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Tampa Police Train for Worst, Hope for Best at Republican National Convention

While the inside of the St. Pete Times Forum is filled with convention-goers, thousands of people are expected to be outside, trying to get their viewpoints heard. Violent riots have broken out at several recent conventions, so how are Tampa police preparing?

These are the sounds that keep Tampa police officials up at night:

"We have rights!! We have rights!!"

Rioters were front and center in the news around the world at the last Republican convention in St. Paul and the NATO summit earlier this year in Chicago. But these "radicals" bleed police blue under their sweaty T-Shirts: what we're hearing is the sound of Tampa police officers "posing" as rioters, pelting their fellow officers with insults and tennis balls.

(Sound of screaming, banging on garbage cans.)

It's all part of an intensive training session designed to get officers who will be on the streets a taste of what they can expect. And that included a taste of tear gas.

(Sound of gas canisters going off.)

In this case, it was just blue smoke bombs going off. But that's the kind of reception they can expect from at least some of the tens of thousands of protesters expected to crowd into downtown Tampa.

"I tell them all the time, 'Don't be that guy that's going to be on that news show in Asia.' Don't be that guy, because this is going to go worldwide," says Tampa police officer Kris Babino.  He's one of the people training the more than 3,000 officers expected to be patrolling the streets of downtown during the convention. He has two main lessons. One: they can expect their every move to be photographed or videotaped.

"They want to be noticed," says Babino. "They want their fifteen minutes of fame."

The other lesson is the protesters will try to bait officers, to get a reaction. Toss in the summer heat and having to stand in a police line for hours, and that may be hard to avoid. Babino shows officers a video of a policeman cracking heads after being struck by- a bubble.

"I went to Walmart after seeing this video," he says. "I bought some bubbles, so during the riot training I blow bubbles at them. But we explain to them what really is an appropriate response. Really - are you having that kind of a day where you're going to try to arrest somebody? That guy is forever immortalized on the World Wide Web for that sort of thing."

And it's not just Tampa officers who are getting trained - nearly three thousand officers from around the state will augment the local force. Tampa Police Chief Jane Castor says they're getting three days of intense training from both people like Officer Babino as well as Homeland Security. And while she says the vast majority of people protesting will be peaceful, they're preparing for the handful who will try to provoke a little mayhem.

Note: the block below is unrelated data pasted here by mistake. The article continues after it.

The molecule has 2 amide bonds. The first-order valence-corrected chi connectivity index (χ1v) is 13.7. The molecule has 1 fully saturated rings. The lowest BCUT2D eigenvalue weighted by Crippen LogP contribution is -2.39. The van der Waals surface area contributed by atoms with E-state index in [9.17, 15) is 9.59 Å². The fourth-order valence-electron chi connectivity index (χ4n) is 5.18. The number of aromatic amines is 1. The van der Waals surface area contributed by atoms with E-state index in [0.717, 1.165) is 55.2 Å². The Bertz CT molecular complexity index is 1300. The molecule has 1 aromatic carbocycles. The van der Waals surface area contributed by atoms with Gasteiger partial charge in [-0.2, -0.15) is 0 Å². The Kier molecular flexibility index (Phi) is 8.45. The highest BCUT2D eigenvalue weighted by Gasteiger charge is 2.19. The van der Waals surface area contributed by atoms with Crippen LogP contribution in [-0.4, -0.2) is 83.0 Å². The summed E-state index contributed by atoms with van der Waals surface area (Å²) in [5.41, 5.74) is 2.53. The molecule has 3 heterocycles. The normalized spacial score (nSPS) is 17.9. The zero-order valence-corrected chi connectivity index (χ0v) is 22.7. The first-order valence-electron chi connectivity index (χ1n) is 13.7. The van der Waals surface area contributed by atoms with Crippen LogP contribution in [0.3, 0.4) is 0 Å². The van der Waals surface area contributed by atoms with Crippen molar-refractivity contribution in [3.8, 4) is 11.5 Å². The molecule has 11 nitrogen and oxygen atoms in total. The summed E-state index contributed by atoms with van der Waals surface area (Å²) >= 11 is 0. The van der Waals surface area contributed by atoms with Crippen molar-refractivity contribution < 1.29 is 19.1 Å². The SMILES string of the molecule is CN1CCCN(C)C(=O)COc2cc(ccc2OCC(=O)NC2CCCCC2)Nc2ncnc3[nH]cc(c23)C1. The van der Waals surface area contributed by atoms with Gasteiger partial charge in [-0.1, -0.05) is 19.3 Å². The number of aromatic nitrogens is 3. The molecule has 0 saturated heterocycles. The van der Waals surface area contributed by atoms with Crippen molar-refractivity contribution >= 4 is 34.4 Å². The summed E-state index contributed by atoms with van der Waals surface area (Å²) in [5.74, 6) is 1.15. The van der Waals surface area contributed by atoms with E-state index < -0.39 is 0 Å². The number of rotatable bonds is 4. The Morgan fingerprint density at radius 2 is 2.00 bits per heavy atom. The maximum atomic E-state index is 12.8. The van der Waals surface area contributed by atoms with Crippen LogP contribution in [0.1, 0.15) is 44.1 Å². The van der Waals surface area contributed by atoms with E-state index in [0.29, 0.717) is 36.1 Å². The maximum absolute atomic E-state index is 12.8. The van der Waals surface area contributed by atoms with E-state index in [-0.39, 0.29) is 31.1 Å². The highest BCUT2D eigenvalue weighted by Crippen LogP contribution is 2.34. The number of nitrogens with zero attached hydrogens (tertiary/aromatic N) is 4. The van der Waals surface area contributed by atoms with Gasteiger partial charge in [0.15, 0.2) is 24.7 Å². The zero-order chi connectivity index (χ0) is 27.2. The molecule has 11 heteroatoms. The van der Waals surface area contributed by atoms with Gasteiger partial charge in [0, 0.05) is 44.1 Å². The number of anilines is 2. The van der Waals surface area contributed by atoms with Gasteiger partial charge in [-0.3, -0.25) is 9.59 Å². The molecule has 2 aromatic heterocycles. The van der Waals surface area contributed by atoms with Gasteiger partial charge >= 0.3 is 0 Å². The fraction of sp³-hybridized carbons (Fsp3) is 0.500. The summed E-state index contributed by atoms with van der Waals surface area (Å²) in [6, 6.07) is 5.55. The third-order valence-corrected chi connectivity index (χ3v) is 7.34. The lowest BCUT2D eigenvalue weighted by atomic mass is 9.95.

"We don't anticipate things will get out of hand," says Castor. "It's our sense of urgency - identifying those individuals that are bent on disorder and disruption and getting them out of the crowd immediately. There's going to be arrests, there's going to be some disorder on a very small scale, is our anticipation.

Castor says more than 200 bicycles were purchased - in addition to being able to get through the crowds easily, she says they can be placed side-to-side, as impromptu barricades. Another lesson they learned from what happened in St. Paul and Chicago is to keep every law enforcement official on the same radio frequency

"Our communication is much, much better," she says. "We'll be in real-time communication with every officer in the downtown area. And we'll be able to monitor crowd and traffic issues through the camera system in the downtown, and then, we've got the two-way communication with all of the the citizens and business owners in the downtown area, so they'll be able to contact us if there's anything going on in their neighborhood."

Babino says just about all the officers he has trained seem to be receptive to their mantra of avoiding being provoked. He says most officers have had to change the way they think - because instead of being on a typical patrol, the convention is shaping up to be something completely different.

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